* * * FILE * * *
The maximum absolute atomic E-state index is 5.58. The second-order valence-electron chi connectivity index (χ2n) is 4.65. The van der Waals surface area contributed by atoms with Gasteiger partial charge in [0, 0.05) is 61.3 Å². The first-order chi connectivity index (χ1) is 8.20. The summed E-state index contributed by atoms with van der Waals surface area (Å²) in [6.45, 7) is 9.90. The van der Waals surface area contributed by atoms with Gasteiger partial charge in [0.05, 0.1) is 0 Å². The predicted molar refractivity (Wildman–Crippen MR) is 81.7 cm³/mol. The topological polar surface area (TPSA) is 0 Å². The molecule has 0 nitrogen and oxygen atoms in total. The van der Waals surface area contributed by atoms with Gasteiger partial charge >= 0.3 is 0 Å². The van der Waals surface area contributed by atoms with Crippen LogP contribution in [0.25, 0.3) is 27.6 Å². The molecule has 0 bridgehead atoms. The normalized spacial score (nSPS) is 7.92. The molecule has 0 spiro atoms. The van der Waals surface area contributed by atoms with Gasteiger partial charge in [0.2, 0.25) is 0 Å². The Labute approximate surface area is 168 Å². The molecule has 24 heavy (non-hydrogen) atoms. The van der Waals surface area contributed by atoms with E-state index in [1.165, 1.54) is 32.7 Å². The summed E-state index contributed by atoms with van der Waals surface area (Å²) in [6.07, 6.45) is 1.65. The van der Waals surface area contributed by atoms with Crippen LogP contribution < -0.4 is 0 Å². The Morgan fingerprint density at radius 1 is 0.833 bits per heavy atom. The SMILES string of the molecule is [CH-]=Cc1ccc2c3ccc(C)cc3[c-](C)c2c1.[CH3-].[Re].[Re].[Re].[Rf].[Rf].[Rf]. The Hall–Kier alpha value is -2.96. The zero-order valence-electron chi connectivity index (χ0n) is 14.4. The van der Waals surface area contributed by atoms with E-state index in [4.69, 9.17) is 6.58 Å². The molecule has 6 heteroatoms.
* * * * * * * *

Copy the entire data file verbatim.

The maximum absolute atomic E-state index is 5.58. The second-order valence-electron chi connectivity index (χ2n) is 4.65. The van der Waals surface area contributed by atoms with Gasteiger partial charge in [0, 0.05) is 61.3 Å². The first-order chi connectivity index (χ1) is 8.20. The summed E-state index contributed by atoms with van der Waals surface area (Å²) in [6.45, 7) is 9.90. The van der Waals surface area contributed by atoms with Gasteiger partial charge in [0.05, 0.1) is 0 Å². The predicted molar refractivity (Wildman–Crippen MR) is 81.7 cm³/mol. The topological polar surface area (TPSA) is 0 Å². The molecule has 0 nitrogen and oxygen atoms in total. The van der Waals surface area contributed by atoms with Gasteiger partial charge >= 0.3 is 0 Å². The van der Waals surface area contributed by atoms with Crippen LogP contribution in [0.25, 0.3) is 27.6 Å². The molecule has 0 bridgehead atoms. The normalized spacial score (nSPS) is 7.92. The molecule has 0 spiro atoms. The van der Waals surface area contributed by atoms with Gasteiger partial charge in [0.2, 0.25) is 0 Å². The Labute approximate surface area is 168 Å². The molecule has 24 heavy (non-hydrogen) atoms. The van der Waals surface area contributed by atoms with E-state index in [1.165, 1.54) is 32.7 Å². The summed E-state index contributed by atoms with van der Waals surface area (Å²) in [6.07, 6.45) is 1.65. The van der Waals surface area contributed by atoms with Crippen LogP contribution < -0.4 is 0 Å². The Morgan fingerprint density at radius 1 is 0.833 bits per heavy atom. The SMILES string of the molecule is [CH-]=Cc1ccc2c3ccc(C)cc3[c-](C)c2c1.[CH3-].[Re].[Re].[Re].[Rf].[Rf].[Rf]. The Hall–Kier alpha value is -2.96. The zero-order valence-electron chi connectivity index (χ0n) is 14.4. The van der Waals surface area contributed by atoms with E-state index in [4.69, 9.17) is 6.58 Å². The molecule has 6 heteroatoms.